California-based journalist Darwin BondGraham tweeted a document he had obtained under the state’s public records act. It showed an email exchange between an employee and a customer of the law enforcement contractor, PredPol. Shortly afterwards, the employee responded on Twitter by asking BondGraham not to publish personal information publicly. The request apparently referred to the fact that the office phone number was visible in the emails. After BondGraham refused to remove the Tweet, he received a notification from Twitter that his account had been suspended.
Google has agreed to about 40 percent of the requested URL removals that it has received in the months since the European Union's Court of Justice issued its ruling that empowered citizens of the EU to have search results unlinked from their names online.
Google doesn't delete any content from its search records archives completely. It simply breaks the links between searches on an individual's name and the offending results. That gives complainants the opportunity to use Google to shape their online identity while leaving the content behind those search results intact. According to the new data, Google has removed some 227,000 of those connections since it began, reluctantly, enforcing the ruling.
Google has acted as judge, jury and executioner in the wake of Europe’s right to be forgotten ruling. But what does society lose when a private corporation rules public information?
Nine months after the European ruling, it is clear that Google’s implementation has been fast, idiosyncratic, and allowed the company to shape interpretation to its own ends, as well as to gain an advantage on competitors and regulators forced into reactive mode. It avoided a broader and much deeper reflection on digital public space, information sedimentation, and the exploration of collaborative solutions between public and private actors – such as a joint request service across different search engines, with processes for getting confidential advice from publishers and public officials.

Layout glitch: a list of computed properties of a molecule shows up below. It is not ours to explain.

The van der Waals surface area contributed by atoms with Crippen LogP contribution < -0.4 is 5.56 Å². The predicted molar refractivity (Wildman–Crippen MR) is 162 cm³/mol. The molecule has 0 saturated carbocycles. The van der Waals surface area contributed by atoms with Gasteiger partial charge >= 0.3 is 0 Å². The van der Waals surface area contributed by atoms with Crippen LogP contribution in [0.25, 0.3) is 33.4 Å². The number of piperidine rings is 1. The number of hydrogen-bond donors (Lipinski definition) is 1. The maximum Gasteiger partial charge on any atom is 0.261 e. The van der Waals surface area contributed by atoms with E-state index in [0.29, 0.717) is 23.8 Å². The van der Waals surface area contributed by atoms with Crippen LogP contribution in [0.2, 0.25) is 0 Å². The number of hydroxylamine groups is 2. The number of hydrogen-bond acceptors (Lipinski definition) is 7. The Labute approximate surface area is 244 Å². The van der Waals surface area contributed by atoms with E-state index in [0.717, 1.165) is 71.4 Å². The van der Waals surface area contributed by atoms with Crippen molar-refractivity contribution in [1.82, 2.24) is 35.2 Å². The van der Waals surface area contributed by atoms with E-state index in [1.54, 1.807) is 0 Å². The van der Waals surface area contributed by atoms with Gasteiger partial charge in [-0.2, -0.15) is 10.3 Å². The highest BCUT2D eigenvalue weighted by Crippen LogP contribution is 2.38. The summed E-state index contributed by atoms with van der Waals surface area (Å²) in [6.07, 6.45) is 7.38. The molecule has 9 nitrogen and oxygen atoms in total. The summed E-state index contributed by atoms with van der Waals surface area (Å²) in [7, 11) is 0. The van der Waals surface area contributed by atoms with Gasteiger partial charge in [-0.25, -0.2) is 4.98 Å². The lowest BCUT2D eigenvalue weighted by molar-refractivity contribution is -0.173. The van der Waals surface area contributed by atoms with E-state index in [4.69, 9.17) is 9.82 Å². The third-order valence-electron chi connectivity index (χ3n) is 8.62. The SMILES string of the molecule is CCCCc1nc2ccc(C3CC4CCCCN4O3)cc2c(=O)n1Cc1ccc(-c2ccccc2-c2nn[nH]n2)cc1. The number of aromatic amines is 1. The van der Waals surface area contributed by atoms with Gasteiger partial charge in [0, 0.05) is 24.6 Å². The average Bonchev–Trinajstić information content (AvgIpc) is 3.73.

On April 24, 2014, Brazil’s President, Dilma Rousseff, signed Marco Civil Da Internet, a civil-rights based framework for the Internet which Brazilian activists have long fought. Dubbed the “Internet Constitution,” the law seeks to reinforce the protection of fundamental freedoms in the digital age. One of the most damaging concessions, fiercely opposed by digital rights activists, was a data retention mandate that compels the collection and storage of connections logs of any innocent individual.
Brazil is now in the midst of rolling out the Marco Civil’s secondary legislation, together with a comprehensive data protection law that will heavily influence how online companies and governments can treat personal data in the country. The Ministry of Justice has announced a public online consultation over these two pieces of legislation in the style of the Marco Civil’s process, where all the stakeholders can contribute to the development of the bills. These results of these consultations will determine how Marco Civil is enforced in practice.